In the second of a series of reports outlining the results of the ACA’s 2019 pension trends survey, the Association of Consulting Actuaries (ACA) has found employers are particularly concerned about the complexity and cost associated with the equalisation of GMPs, with many employers remaining undecided on how they should respond to the legal requirement to act.
Where have we got to since the judgement in Lloyds Banking Group Pensions Trustees Limited v Lloyds Bank PLC & Others  EWHC 2839 (Ch) confirmed that GMP equalisation is required?
The key developments include:
- a supplementary judgment in December 2018—Lloyds Banking Group Pensions Trustees Limited v Lloyds Bank Plc and others  EWHC 3343 (Ch),  All ER (D) 38 (Dec)—which confirmed that an actuarial equivalence calculation could be used in order to carry out GMP equalisation by way of GMP conversion (rather than it being necessary to first use one of methods B, C1 or C2)
- the Department for Work and Pensions published guidance in April 2019 on GMP conversion. The statutory mechanism for converting GMP to non-GMP benefits has been an option for pension schemes since 2009, but it has rarely been used. The guidance helps to clarify some details although it also raises some new questions. Despite this, many schemes are expected to adopt conversion not least because it gives schemes an opportunity to reshape benefits and simplify administration
- the cross-industry Pensions Administration Standards Association (PASA) working group issued guidance on GMP equalisation in September 2019. The guidance gives pragmatic solutions to a number of questions, but notes that there are still areas which need clarification and it is merely guidance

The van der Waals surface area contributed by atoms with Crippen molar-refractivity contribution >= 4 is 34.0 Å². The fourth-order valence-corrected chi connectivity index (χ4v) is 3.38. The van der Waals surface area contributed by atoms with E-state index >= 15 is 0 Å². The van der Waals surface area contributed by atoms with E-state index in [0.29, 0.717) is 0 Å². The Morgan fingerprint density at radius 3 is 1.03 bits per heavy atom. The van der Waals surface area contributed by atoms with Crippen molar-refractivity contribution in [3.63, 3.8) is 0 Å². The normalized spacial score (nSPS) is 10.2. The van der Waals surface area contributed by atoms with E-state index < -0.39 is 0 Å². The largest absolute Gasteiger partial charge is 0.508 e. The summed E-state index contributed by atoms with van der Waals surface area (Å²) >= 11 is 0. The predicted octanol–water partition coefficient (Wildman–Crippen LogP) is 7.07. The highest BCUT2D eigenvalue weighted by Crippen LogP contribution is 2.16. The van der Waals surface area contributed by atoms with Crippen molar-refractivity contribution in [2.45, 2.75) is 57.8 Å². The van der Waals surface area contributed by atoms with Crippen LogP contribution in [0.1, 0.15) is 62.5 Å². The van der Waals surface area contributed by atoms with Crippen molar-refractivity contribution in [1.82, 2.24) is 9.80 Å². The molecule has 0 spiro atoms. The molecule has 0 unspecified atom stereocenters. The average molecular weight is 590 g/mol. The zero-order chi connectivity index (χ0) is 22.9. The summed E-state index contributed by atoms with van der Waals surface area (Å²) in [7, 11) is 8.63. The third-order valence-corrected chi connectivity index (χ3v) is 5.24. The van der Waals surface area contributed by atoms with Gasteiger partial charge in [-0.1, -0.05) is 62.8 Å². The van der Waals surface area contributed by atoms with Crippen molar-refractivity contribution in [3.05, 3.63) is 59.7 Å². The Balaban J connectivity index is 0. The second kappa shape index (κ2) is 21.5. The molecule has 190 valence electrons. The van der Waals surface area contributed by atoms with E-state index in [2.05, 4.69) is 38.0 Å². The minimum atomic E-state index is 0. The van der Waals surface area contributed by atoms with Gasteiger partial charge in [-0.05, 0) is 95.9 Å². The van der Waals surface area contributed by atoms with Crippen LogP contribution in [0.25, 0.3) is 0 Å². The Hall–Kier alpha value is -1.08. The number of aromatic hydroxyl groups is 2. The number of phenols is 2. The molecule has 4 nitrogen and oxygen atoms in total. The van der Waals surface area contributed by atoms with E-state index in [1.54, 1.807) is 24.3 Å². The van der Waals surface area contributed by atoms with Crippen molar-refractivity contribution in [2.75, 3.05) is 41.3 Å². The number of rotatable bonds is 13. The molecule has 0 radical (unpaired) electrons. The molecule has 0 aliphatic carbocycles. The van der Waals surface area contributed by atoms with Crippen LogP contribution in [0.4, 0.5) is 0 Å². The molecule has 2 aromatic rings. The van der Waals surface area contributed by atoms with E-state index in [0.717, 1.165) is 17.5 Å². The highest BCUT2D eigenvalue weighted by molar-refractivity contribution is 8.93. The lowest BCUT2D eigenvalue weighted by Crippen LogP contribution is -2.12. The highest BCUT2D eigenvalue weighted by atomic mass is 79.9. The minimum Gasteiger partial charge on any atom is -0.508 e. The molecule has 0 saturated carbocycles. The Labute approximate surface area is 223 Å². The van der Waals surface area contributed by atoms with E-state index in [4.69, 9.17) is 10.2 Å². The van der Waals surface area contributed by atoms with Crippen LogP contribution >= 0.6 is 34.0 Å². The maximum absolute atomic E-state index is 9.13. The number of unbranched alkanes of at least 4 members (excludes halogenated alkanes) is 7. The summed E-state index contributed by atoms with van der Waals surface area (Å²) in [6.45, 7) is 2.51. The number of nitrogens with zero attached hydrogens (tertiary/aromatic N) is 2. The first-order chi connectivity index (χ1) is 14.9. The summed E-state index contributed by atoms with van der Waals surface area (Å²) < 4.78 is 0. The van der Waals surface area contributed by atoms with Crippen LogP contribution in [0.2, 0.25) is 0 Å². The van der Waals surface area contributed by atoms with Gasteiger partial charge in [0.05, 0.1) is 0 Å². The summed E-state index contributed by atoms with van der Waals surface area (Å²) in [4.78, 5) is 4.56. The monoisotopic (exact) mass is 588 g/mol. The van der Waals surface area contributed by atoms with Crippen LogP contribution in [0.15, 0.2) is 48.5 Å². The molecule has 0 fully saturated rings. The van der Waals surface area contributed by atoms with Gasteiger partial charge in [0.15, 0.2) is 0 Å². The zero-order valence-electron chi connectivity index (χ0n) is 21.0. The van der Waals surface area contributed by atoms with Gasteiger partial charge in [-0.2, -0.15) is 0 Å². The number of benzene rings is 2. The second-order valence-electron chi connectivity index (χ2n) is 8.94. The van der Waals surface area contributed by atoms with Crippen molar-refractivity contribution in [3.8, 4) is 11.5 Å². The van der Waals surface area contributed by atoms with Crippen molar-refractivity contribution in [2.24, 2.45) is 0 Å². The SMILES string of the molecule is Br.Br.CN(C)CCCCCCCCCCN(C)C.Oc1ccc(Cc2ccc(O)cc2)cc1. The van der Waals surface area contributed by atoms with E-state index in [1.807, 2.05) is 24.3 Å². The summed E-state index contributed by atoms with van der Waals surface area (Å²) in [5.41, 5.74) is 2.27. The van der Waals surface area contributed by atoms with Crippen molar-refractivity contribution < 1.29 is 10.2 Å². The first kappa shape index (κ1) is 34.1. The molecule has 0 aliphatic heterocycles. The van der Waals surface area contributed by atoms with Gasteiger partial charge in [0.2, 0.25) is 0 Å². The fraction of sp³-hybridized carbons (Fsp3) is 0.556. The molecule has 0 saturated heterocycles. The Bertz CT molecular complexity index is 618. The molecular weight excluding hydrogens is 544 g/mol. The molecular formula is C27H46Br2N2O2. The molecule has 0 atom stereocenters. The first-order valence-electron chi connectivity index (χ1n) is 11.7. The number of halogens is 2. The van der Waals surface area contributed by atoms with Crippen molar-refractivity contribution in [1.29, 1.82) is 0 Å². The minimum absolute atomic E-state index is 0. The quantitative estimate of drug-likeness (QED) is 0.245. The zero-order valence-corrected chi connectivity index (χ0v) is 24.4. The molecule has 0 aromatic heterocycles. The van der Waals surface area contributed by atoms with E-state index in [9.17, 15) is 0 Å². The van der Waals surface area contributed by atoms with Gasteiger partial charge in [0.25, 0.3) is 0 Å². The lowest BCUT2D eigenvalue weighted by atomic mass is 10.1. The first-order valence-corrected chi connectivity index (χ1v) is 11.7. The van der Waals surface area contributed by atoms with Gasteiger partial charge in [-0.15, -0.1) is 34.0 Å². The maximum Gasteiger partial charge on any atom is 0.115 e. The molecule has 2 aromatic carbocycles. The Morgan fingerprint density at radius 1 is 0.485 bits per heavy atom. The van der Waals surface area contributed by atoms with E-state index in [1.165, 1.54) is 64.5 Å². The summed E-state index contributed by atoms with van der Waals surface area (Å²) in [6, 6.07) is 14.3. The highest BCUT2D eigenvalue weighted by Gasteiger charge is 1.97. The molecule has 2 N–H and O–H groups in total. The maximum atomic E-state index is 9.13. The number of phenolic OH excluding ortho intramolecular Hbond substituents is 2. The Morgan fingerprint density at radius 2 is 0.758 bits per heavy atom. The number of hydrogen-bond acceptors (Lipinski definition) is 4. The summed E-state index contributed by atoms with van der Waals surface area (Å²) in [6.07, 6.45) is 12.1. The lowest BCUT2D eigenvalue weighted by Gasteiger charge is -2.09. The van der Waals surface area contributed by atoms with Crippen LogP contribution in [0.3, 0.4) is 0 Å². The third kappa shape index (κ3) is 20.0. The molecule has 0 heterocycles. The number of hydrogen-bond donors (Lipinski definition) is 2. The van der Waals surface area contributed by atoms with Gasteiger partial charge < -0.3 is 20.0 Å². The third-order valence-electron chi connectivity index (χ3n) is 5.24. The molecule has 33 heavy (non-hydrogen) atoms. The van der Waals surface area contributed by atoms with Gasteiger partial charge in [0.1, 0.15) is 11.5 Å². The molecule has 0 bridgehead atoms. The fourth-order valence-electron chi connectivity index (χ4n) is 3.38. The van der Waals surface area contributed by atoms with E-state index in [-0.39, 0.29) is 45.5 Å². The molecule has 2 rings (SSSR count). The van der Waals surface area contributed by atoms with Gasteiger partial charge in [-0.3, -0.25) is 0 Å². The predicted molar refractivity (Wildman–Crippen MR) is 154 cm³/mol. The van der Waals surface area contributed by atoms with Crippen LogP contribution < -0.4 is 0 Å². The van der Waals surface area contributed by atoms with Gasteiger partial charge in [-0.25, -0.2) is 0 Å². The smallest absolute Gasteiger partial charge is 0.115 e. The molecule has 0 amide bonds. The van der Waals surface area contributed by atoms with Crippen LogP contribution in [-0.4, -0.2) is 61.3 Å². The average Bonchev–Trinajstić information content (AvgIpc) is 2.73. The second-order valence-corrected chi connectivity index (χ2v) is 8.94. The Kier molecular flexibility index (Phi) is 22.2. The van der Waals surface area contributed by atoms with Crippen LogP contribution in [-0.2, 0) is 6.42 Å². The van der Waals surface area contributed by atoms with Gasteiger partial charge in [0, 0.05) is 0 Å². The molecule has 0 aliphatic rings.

- HMRC confirmed in its 30 October 2019 newsletter that its guidance on the tax implications of GMP equalisation will be published in December 2019
In the meantime, day-to-day decisions have had to be made in relation to certain benefit calculations such as:
- transfer requests
- trivial commutation requests
- serious ill-health commutation
- pension sharing on divorce
Some schemes have continued to pay unequalised benefits in the knowledge that they may have to revisit the payment in the future while others have considered whether an uplift needs to be applied at the calculation date and have applied an uplift accordingly.
What further developments can we expect in the coming months?
A third Lloyds judgment is expected following a further hearing due to take place in late spring 2020. The question for the court on this occasion is what action, if any, should trustees take in relation to transfer values they have paid out prior to the first Lloyds judgment. The hearing will not cover the ‘de minimis’ question—what action should be taken in relation to members for whom the cost of equalising would exceed the amount of additional benefit the member would receive? Trustees will need to make their own decisions on this point, but the court did not appear to be sympathetic to a cost-benefit analysis approach to deny members their full entitlement.
HMRC intends to publish guidance in December 2019 in respect of the pensions tax treatment of benefits which are equalised for the effects of GMP. The guidance will cover the lifetime allowance, lifetime allowance protection regimes—including enhanced, fixed, primary and individual protection—and the annual allowance. The tax issues arising in connection with GMP conversion are more complicated, and HMRC is continuing to work on these—guidance on these issues, as well as on other pension tax issues such as the payment of crystallised lump sums, is likely to be published during 2020.